Candy is a bad movie, but it's so uniquely bad that you almost have to see it. Almost. Based on the scandalous novel of the same name by Terry Southern and Mason Hoffenberg, the film serves up a story that's part smutty comic strip, part '60s freak-out and part celebrity-filled extravaganza. It was made in 1968, and it feels like a film that couldn't have been made any other year: it's raunchier than anything that had been made just a few years earlier, but almost amusingly tame in contrast to the explicitly filthy mainstream cinema that was just around the corner.

The film is less a coherent story than a collection of crude sketches united by the participation of the film's title character. Candy (Ewa Aulin, The Double) is a blonde, blue-eyed high school student who stumbles through the movie with wide-eyed bewilderment, meeting one colorful man after another (most of which are played by A-list actors of the era): a poet (Richard Burton, Becket), a gardener (Ringo Starr, A Hard Day's Night), a general (Walter Matthau, The Odd Couple), a photographer (Enrico Maria Salerno, City Under Siege), a doctor (James Coburn, The Great Escape), a guru (Marlon Brando, The Godfather) and others. Near the end of each encounter, the man will attempt to rape Candy.

The joke (if you can call it that) is that every man, no matter what his station in life, is ultimately a slave to sexual desire. A sweeping, unfair generalization, to be sure (particularly when you factor in the sexual violence that every male character displays), but this is a satire, not a docudrama. Even so, the gag loses a great deal from being repeated so often with so little variation: we've gotten the point by the thirty-minute mark, but the film still has another ninety minutes to go. Additionally, the point might have a lot more bite if the movie didn't treat Candy like an empty-headed sex object with no real personality or thoughts of her own.

With an attractive blank space as a main character and a “plot” that's clearly intent on repeating itself ad nauseum all the way to the finish line, we must turn to the performances from the star-studded supporting cast for entertainment. Admittedly, there is some genuinely fun stuff here. Richard Burton's parody of Dylan Thomas is a terrific bit of blustery bombast accentuated by an inspired sight gag: Burton's hair is perpetually blowing in the wind... even when there's no wind present. Walter Matthau seems to be having a good time playing a feverishly patriotic general who seems like a fusion of Buck Turgidson and Jack D. Ripper. Yes, it's a blatant knock-off, but Matthau's commitment to the bit is impressive. There's also a fitfully amusing dual performance from John Astin (The Addams Family) as Candy's conservative father and sleazy uncle.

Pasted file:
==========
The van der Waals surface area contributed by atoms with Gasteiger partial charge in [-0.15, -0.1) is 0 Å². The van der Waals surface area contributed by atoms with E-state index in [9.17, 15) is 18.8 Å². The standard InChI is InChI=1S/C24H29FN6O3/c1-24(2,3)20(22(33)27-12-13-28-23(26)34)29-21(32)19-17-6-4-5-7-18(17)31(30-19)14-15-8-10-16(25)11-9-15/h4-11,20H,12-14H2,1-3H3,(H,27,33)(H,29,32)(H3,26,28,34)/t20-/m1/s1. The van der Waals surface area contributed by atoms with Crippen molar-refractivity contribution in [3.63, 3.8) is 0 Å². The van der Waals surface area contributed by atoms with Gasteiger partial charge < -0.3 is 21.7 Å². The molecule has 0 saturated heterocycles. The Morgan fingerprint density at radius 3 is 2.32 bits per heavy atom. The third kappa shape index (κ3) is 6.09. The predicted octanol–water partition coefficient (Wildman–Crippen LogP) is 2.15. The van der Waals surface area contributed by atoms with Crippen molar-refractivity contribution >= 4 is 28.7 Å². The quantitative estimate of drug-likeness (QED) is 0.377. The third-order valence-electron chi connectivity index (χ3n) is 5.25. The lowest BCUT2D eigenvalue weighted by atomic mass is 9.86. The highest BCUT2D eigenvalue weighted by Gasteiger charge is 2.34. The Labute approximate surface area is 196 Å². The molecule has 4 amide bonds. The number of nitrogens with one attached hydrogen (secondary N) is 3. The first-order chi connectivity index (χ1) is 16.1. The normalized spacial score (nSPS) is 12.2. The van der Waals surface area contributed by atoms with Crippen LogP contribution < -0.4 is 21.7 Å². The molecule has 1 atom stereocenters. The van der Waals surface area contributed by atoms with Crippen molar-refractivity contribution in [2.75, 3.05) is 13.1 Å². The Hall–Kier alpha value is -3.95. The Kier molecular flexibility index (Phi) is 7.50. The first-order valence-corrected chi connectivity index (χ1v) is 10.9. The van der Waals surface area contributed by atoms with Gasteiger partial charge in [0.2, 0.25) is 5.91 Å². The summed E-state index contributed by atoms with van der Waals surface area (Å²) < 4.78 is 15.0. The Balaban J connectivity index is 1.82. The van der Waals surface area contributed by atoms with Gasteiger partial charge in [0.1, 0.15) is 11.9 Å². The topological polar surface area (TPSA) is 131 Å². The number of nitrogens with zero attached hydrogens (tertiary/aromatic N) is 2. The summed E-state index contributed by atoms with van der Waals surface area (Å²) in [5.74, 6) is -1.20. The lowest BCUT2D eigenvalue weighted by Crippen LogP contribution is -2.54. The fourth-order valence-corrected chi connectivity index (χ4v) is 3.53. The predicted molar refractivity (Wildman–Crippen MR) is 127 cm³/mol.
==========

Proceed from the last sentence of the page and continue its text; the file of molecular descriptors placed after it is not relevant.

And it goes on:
Unfortunately, not all of the performers manage to, er, rise to the occasion. Ringo Starr's turn as a Mexican gardener is a thoroughly embarrassing piece of work from the amiable Beatle (“Oh, dis no goooood,” he says, accurately describing his own performance), while James Coburn's turn as a seedy doctor never really goes anywhere interesting. Perhaps the worst turn comes from Marlon Brando, doing painfully unfunny work as a phony guru who attempts to pass his lustful groping off as new age therapy techniques. Brando later regretted doing the film, calling it, “the worst movie I ever did” and claiming that it was his worst performance. The extended sequences these actors get seem to drag on forever, and it hurts to see talents like Brando and Coburn serving up such unbearable, unfunny displays of overacting.

The film was directed by Christian Marquand, a French actor and heartthrob who clearly wasn't a seasoned pro behind the camera. According to a new interview with screenwriter Buck Henry (who freely admits that the film was a disaster that nearly made him quit his profession), Marquand primarily seemed interested in getting to ogle the attractive women participating in the film. It definitely shows: despite the fact that there's relatively little nudity (almost certainly due to the tentative restrictions of the era), the film feels as if it's been directed by one of the leches Candy encounters. This is a satire that doesn't seem to realize that it's essentially satirizing itself.


Rating: ½ (out of four)
MPAA Rating: R
Running Time: 124 minutes
Release Year: 1968